This is the seventh class to be honored since the Hall opened in 1995 and elections have been held every two years since 2000. Selections are made by a committee consisting of Red Sox executives and broadcasters, media members and representatives of the New England Sports Museum and BoSox club. To be eligible, a player must have played a minimum of three years with the club and been officially retired from baseball for at least three years, while non-uniformed honorees, like former inducees Curt Gowdy (broadcaster) and Dick O’Connell (general manager), are added only by a unanimous vote of the selection committee.
The selection committee for the Boston Red Sox Hall of Fame isn’t due to make a decision on the next list of nominees until more than a year from now, and the next induction ceremony isn’t scheduled to take place until November of 2008, but just whose career as a Red Sox player or manager might be worthy enough to earn enshrinement at that time? (We won’t consider non-uniformed honorees here nor will we consider a “memorable moment” from team history.) To be eligible, players must have played a minimum of three years with the team and have been out of uniform as an active player for another three years; former managers are generally chosen well after leaving Boston, as was the case for “Walpole” Joe Morgan and Dick Williams, two 2006 inductees. We are also going to shy away from more recent candidates who will be eligible when the next vote is expected, like John Valentin, Mo Vaughn, and Ellis Burks, simply because selections usually happen longer than three or so years after leaving the game.
(Note: This article was published by the author on another Red Sox web site prior to the establishment of this site.)
One cannot talk about the history of the Red Sox without included one of the most prominent figures in its history, Theodore Samuel Williams. Known as the Splendid Splinter, the Thumper, the Kid, and the self-proclaimed Greatest Hitter That Ever Lived, he was just a boy from San Diego who loved to swing a bat. With his mighty swing, he stormed through the record books and left behind marks that may never be reach again.
Besides being the last man to hit .406, he also had a lifetime on-base percentage of .482, best in the history of the game. He also had a slugging percentage of .634 (2nd), a career batting average of .344 (7th), 2654 hits, 2021 walks, 1798 runs, 1839 RBI, and 512 home runs, numbers that would be even more impressive, if not for the fact that he gave up nearly five years of his career to military service. He also won not one but two batting Triple Crowns, a feat that was last accomplished by another Red Sox legend, Carl Yastremski, in 1967.
As I never got to see him play (I was not born until nearly 12 years from the day he retired), I have only film reels, pictures, and reference material to teach me all there is to know about his baseball career. But there was more to the man as demonstrated by his commitment to his country in time of war when he could have opted to let his baseball career exempt him from service. It even happend during the prime of his career; his stint in World War II came just after completing his 1942 Triple Crown campaign. He also played a significant part in raising money for the Jimmy Fund, an organization he championed on behalf of former owner Tom Yawkey, to help support cancer research. He also made baseball realize that the Hall of Fame should recognize the records of those who played in the Negro Leagues of the past during his acceptance speech to the baseball shrine in 1966.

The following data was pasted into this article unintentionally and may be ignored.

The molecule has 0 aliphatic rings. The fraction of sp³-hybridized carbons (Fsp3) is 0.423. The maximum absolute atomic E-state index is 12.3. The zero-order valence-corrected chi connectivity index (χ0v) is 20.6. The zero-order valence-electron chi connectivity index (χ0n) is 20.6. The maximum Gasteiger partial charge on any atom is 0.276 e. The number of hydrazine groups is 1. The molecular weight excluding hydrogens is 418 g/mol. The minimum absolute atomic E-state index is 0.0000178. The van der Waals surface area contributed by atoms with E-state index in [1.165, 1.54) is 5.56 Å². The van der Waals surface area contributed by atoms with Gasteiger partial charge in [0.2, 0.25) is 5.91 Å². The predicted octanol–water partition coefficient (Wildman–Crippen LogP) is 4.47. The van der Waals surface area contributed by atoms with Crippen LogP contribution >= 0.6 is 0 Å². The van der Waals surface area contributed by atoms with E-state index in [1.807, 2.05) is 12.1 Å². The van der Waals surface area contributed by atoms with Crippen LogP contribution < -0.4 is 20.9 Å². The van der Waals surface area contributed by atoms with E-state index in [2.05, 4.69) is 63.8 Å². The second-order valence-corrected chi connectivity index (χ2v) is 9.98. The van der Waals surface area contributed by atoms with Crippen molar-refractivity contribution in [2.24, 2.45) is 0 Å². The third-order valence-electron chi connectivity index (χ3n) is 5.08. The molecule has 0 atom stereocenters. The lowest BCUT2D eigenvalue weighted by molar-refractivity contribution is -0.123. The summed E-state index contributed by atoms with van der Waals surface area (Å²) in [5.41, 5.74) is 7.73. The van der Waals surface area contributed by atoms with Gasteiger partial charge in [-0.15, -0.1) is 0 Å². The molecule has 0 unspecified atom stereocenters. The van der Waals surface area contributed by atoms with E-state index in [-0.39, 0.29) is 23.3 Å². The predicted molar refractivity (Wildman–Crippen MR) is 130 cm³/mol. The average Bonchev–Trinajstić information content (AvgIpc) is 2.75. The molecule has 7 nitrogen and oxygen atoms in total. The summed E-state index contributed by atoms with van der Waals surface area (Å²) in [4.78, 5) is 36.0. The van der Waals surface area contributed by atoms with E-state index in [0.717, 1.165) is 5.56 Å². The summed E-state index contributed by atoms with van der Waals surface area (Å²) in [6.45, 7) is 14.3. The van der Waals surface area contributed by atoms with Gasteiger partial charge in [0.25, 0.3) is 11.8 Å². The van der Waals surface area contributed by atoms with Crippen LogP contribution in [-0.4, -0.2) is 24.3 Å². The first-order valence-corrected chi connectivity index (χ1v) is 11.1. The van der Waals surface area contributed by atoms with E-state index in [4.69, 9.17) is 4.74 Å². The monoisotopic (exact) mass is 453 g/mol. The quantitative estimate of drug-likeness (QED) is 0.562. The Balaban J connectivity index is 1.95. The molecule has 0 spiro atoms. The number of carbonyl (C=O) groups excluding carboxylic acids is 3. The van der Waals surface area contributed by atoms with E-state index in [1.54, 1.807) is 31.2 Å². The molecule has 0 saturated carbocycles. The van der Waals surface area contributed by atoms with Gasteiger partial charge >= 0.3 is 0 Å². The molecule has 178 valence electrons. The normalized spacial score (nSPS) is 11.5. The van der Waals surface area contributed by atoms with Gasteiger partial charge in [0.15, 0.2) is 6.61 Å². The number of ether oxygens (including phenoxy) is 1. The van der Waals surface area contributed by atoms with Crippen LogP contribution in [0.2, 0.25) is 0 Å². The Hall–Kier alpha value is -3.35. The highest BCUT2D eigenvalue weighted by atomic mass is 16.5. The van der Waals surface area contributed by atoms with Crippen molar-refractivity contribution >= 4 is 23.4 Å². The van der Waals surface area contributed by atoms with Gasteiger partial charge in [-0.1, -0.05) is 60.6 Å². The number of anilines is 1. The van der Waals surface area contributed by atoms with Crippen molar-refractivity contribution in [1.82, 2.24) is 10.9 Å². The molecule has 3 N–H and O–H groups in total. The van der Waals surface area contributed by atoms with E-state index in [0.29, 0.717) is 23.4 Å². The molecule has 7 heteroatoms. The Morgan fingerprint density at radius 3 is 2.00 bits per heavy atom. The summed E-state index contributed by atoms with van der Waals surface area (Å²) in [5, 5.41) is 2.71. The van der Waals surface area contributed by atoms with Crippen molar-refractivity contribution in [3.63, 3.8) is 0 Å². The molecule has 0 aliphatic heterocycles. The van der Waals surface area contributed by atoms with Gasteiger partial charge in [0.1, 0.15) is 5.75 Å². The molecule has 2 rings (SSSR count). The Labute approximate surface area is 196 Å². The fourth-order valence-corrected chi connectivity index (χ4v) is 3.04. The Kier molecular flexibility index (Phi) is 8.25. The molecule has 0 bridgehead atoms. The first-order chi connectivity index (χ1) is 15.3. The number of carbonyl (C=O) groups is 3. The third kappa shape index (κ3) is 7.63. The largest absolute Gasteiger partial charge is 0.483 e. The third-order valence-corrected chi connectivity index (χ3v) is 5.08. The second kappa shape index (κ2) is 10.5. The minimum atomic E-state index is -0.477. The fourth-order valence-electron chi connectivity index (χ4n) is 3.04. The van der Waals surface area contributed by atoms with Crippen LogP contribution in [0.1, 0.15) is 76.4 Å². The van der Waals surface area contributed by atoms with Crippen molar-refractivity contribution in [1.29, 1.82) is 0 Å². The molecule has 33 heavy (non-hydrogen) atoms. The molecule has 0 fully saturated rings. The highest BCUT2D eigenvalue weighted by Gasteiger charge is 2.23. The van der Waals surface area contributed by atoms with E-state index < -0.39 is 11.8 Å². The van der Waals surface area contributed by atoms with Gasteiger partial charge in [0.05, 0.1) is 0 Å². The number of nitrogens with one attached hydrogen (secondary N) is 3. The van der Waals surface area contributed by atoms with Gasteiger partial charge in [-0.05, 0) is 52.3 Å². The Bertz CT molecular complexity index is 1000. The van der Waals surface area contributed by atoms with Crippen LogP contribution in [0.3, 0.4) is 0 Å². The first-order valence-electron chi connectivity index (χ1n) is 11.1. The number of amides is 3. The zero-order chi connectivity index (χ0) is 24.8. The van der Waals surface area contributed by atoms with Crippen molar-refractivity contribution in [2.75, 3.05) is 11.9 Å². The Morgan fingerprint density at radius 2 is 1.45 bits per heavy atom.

My one true memory of him will always be when he came onto the field to throw out the first pitch prior to the 1999 All-Star game. As he was carted onto the field to make what would be one of his last public appearances, he tipped his cap to the crowd, something he did not do when he homered in his final career at-bat in 1961. When he came to the center of the diamond, he was immediately surrounded by players past and present, those there to participate in the contest, and those who had been introduced on the All-Century team as Ted had. It was a magical scene that left not a dry eye in the house, not if you understood the significance of some great ballplayers of the present paying respect to arguably the greatest hitter who ever lived.
It will be hard to imagine that someone else will come along and make Williams look mortal in comparison. Williams stood tall in his time and he stands tall by today’s standards. Though he is gone now, it is not likely that he will be forgotten; even years from now, he will stick around in the hearts and minds of those who love the game of baseball.